Is it ok to declare an int i; then later i++?

i’m trying to figure out how to walk through the memory of an arduino to find fragmentation.
I’ve come across a problem that i’ve never seen before and wanted to ask why it is happening.

This is my code

struct __freelist 
{
    size_t size;
    struct __freelist *next;
}; 

extern struct   __freelist *__flp;
extern uint16_t __heap_start;
extern char *__brkval;
extern char     *__malloc_heap_start;
extern char     *__malloc_heap_end;
extern size_t   __malloc_margin;
extern uint16_t __data_start;
extern uint16_t __data_end;
extern uint16_t __bss_start;
extern uint16_t __bss_end;
int *par[10];

void setup() {
  // put your setup code here, to run once:
Serial.begin(115200);
// setup for later frag on purpose
int seed = analogRead(A0) + analogRead(A3) + analogRead(A2);
  seed ^= (int)micros();
  randomSeed(seed);
  Serial.begin(115200);
  Serial.println(F("allocate 10 chunks\n"));
  for (int i = 0; i < 10; i++)
  {
    int mSize = random(1, 40) * sizeof(int);
    par[i] = (int*) malloc(mSize); // all different sizes
    *par[i] = 0;
  }
  Serial.println(F("free 3 pointers")); // frag the memory
  free(par[3]);
  free(par[5]);
  free(par[7]);
  par[3] = (int*) malloc(10);
  Serial.println(F("done"));
  CountFrag();
}

void loop() {}
void CountFrag()
{ 
  __freelist *fp;
  Serial.println();
  int i; // if you change to int i = 0; without uncomment the line below it will say two when printed instead of 157.. but it should say three
  //Serial.print(F("starting i is ")); Serial.println(i); //if you uncomment this it works fine.

  for(fp=__flp;fp;fp=fp->next)
  i++;
  Serial.print(F("i is "));Serial.println(i);
}

The problem is when

//Serial.print(F("starting i is ")); Serial.println(i); //if you uncomment this it works fine.

is commented out the serial monitor says

allocate 10 chunks

free 3 pointers
done

i is 155

i is not 155, it should be 3. If you include the

Serial.print(F("starting i is ")); Serial.println(i);

in the sketch the serial monitor will say

allocate 10 chunks

free 3 pointers
done

starting i is 0
i is 3

which is correct. If you change int i; to int i=0 the serial monitor will say

allocate 10 chunks

free 3 pointers
done

i is 2

I want to know what is going on? Is this a overflow? Was the sketch before this one was loaded still in the arduino so it thinks i is the value of the old sketch? Do you have to declare the value of an int when you assign it in the sketch before you use ++?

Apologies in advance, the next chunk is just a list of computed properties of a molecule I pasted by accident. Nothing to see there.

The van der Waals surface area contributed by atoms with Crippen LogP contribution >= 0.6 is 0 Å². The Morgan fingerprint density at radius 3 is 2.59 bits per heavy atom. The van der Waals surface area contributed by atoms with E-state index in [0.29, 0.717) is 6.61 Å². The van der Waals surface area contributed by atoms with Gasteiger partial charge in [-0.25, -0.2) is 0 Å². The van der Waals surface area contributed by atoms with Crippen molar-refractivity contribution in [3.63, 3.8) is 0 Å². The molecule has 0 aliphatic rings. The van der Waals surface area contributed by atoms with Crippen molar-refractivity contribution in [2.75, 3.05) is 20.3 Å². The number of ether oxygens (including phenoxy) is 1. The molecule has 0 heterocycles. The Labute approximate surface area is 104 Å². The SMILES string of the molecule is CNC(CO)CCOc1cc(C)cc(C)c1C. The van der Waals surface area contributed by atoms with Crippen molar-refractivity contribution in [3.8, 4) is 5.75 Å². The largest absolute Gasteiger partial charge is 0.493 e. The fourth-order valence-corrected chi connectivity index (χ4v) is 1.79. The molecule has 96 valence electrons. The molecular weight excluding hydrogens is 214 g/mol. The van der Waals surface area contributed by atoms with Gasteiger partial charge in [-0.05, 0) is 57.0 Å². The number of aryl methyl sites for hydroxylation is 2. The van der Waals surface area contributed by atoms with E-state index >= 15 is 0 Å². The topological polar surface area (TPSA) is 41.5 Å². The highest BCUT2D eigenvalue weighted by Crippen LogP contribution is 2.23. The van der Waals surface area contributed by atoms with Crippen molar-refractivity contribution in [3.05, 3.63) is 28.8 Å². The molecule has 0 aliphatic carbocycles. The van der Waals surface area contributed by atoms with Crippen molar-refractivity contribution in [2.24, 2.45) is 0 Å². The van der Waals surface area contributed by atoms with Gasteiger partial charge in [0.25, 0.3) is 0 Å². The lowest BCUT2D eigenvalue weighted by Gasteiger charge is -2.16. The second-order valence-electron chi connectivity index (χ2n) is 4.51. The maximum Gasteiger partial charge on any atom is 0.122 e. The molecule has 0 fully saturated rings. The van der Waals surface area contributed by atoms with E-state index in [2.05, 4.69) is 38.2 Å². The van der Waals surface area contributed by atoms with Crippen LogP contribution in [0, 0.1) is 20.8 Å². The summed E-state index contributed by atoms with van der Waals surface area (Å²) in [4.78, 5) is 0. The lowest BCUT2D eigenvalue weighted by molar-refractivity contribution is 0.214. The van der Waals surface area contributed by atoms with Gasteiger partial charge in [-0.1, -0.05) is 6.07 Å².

I don't understand why you think that i in your comment should be three.

  int i; // if you change to int i = 0; without uncomment the line below it will say two when printed instead of 157.. but it should say three

i is a local variable. It is assigned to a memory location that contains some junk from the last time that memory location was used. It is a poor programming practice to not initialize ALL local variables.

 i++;

Increment the junk that was there... Not too useful.

which is correct.

No, it isn't.

After you allocate 10 blocks, free 3, and allocate a block that reuses a freed block, the free list length is 2.

No, it isn't.

After you allocate 10 blocks, free 3, and allocate a block that reuses a freed block, the free list length is 2.

The only part I changed is blow

void CountFrag() { __freelist *fp; Serial.println(); int i=0; // initialize i to 0 for good programming practice Serial.print(F("starting i is ")); Serial.println(i);

for(fp=__flp;fp;fp=fp->next) i++; Serial.print(F("i is "));Serial.println(i); }

the serial monitor

allocate 10 chunks

free 3 pointers done

starting i is 0 i is 3

why does it still say 3?

Also, I understand this

for(fp=__flp;fp;fp=fp->next)

looks for the next available space in the program that isn't being used. Is it possible to do something similar where it looks for the next used space in the program so that It can tell you then length of each used space?

why does it still say 3?

Allocating random size blocks, freeing 3 of them, and then allocating a fixed length block may, or may not, result in a freed block being reused.